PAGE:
Mount Major Trail Project Underway This Summer

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Paula Tracy photo

Carrie Deegan, reservation stewardship and engagement director for the Forest Society shows the heavily eroded Main Trail on Mount Major which is being retired and naturalized and no longer be used by hikers.

Building a new trail on Mount Major requires some blasting of granite. Erin Amadon is pictured detonating the blast. Video by Paula Tracy


ALTON – A small section of one the most popular hiking trails in the state has been closed for good while another trail is being rebuilt nearby on Mount Major as part of a long-term sustainability upgrade.

The family-friendly, 4.6-mile loop climb attracts more than 80,000 hikers a year to its rocky summit overlooking Lake Winnipesaukee, with views of the White Mountains. But the lower and steep section of the main trail has been practically loved to death, is deeply eroded and is essentially being buried.

The mountain will still be able to be enjoyed during the project this summer with hikers directed to a well-marked alternative trail (the Boulder trail with its orange blazes) lined with orange plastic construction barriers around both the old and the new trail. The majority of the trail above the construction area is unchanged and not impacted by the project.

Hikers this summer may also hear an occasional “boom” through the woods which sounds a bit like gunfire as trail crews blast through granite, as they did Monday, or see excavators and workers through the woods who will be lifting large granite steps into place, for a more sustainable hike in the future.

The Society for the Protection of New Hampshire Forests, which purchased the property in 2013, began the ambitious effort with a mixture of public funds and donations and is still trying to raise about $80,000 for the $300,000 upgrade.

On Monday both the Forest Society’s Anna Berry and Carrie Deegan came to the trailhead to check on progress being made during the first week of work.

The parking lot at the base of the mountain, which normally hosts about 68 cars and is almost always filled on summer weekends, is now gated off as a staging area for the construction.

Parking is still allowed on the same side of Route 11 as the mountain and the path to get around the construction zone is also accessible on the south side of the parking lot.

Berry and Deegan climbed the lower portion of the mountain around the area where the work is being done. It’s about a third of a mile of the old trail being capped and filled and the new trail, a bit longer and a little more gentle grade, is being carved through a series of boulders and glacial till. 

Near the top of the work zone, they met with Erin Amadon, owner of Town 4 Trail Services who is also working with OBP Trailworks on cutting a new trail and the filling and closing of the old trail. Working with her was Josh Moore, who said his title is “backcountry stone mason.”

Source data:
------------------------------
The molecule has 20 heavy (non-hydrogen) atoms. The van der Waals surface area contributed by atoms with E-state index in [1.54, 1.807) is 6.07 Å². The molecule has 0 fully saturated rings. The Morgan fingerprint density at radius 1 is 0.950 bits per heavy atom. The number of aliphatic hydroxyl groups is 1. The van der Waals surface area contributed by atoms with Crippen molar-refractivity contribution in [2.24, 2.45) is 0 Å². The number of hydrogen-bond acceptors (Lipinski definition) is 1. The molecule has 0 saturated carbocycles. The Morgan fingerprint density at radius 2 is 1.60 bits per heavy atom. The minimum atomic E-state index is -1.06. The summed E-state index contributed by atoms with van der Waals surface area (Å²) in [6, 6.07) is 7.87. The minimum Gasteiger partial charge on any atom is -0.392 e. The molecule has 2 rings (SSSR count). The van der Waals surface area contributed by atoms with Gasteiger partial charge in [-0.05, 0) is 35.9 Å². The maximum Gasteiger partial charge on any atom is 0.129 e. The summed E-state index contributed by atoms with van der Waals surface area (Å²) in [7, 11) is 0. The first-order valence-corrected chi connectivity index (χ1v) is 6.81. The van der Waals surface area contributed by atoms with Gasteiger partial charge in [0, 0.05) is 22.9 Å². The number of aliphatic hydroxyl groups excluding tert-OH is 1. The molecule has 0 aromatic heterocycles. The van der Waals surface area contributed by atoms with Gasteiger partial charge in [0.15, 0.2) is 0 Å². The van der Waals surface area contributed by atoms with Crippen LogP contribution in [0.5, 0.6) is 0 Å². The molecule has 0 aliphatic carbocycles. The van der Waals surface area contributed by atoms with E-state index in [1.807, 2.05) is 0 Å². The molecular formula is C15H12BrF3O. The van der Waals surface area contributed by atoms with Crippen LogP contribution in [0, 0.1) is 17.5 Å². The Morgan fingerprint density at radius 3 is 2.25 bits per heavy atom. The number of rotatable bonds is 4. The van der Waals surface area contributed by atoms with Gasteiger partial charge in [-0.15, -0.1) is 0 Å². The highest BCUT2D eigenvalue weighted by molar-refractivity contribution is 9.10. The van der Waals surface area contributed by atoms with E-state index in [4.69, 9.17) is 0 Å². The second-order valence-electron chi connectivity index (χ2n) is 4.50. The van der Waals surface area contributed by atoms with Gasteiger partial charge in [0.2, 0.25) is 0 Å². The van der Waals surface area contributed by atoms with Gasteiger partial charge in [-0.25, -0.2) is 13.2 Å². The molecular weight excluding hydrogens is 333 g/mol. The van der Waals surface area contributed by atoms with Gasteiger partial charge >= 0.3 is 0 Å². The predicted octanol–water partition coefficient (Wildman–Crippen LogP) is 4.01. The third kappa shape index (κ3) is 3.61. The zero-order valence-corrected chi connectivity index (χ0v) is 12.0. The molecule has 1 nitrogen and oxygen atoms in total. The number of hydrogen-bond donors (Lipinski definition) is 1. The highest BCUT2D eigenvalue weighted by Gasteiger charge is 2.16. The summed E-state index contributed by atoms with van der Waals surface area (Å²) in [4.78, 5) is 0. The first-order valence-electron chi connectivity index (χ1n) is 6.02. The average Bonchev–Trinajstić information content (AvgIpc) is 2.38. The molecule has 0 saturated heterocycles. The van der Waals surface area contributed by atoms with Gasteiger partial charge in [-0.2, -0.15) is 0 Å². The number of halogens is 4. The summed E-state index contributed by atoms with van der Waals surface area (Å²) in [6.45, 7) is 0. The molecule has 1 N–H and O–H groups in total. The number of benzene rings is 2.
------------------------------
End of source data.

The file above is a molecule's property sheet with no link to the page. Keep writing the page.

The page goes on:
“We’re going to make something go boom,” she advised as the black flies descended on the stopped hikers. 

“We have a lot of tools in our toolbox that we use and we will pick the best tool and the most efficient tool for the job. So it may be the hammer, it may be the feathers and wedges like on that rock you can see the drill holes, or it may be the Sierra Blaster on a stone that we can’t split or you can’t hammer with the excavator because it is so hard. So essentially, we drill a series of holes and we put charges in those holes and then we hit the ‘boom’ button.”

“And that is going to blow like the top of that rock off?” Deegan said.

Amadon said, “That is the hope. Then we can start filling.” 

Deegan and Berry backed off the area behind the excavator for the explosion.

“Arming….firing in three, two, one…” and the crack of the rock was a success, to be used as part of the subsurface of the new trail.

In addition to cutting and filling a new, longer and less steep main trail, the workers are also filling the eroded v-shaped foot path nearby using ground-up stumps and slash left from logging projects in the state. 

In some cases, the erosion is so bad on the old main trail that it has created indentations as deep as four to six feet with hikers passing at face height trees with their roots exposed.

On May 13 that trail closed forever, and the project began. It is expected to continue through August.

Portable toilets remain available at the trailhead and there is a carry-in, carry-out requirement including dog waste. Owners are asked to keep their dogs on leashes during construction.

There are also iron ranger boxes for cash donations.

Deegan noted that the Forest Society has a number of hiking trails which are popular with Mount Monadnock being perhaps the most hiked mountain in the nation with an estimated 100,000 annual visitors.

She bent down on the trail and picked up a handful of loose, pea-sized rocks which are the base of the old trail and the root of the trail problem.

“It’s rotted rocks,” Deegan said. For decades, the soil erosion from these areas has been washing down the trail, into streams and directly into Lake Winnipesaukee across Route 11 from the Mount Major parking area. 

She said the new trail section will also require much less maintenance over time and will reduce runoff and silting into Lake Winnipesaukee.  

The Forest Society has been able to raise more than $200,000 to date thanks to a grant from the NH Recreation Trails Program and gifts and grants foundations and more than 100 individuals. 

Donations can be made on the Forest Society’s website or deposited in iron rangers at the Mount Major trailhead.

The All Trails guide to the hike is here–3

Clarification: This version clarifies that only a small section of the old main trail at Mount Major while another is being rebuilt nearby.

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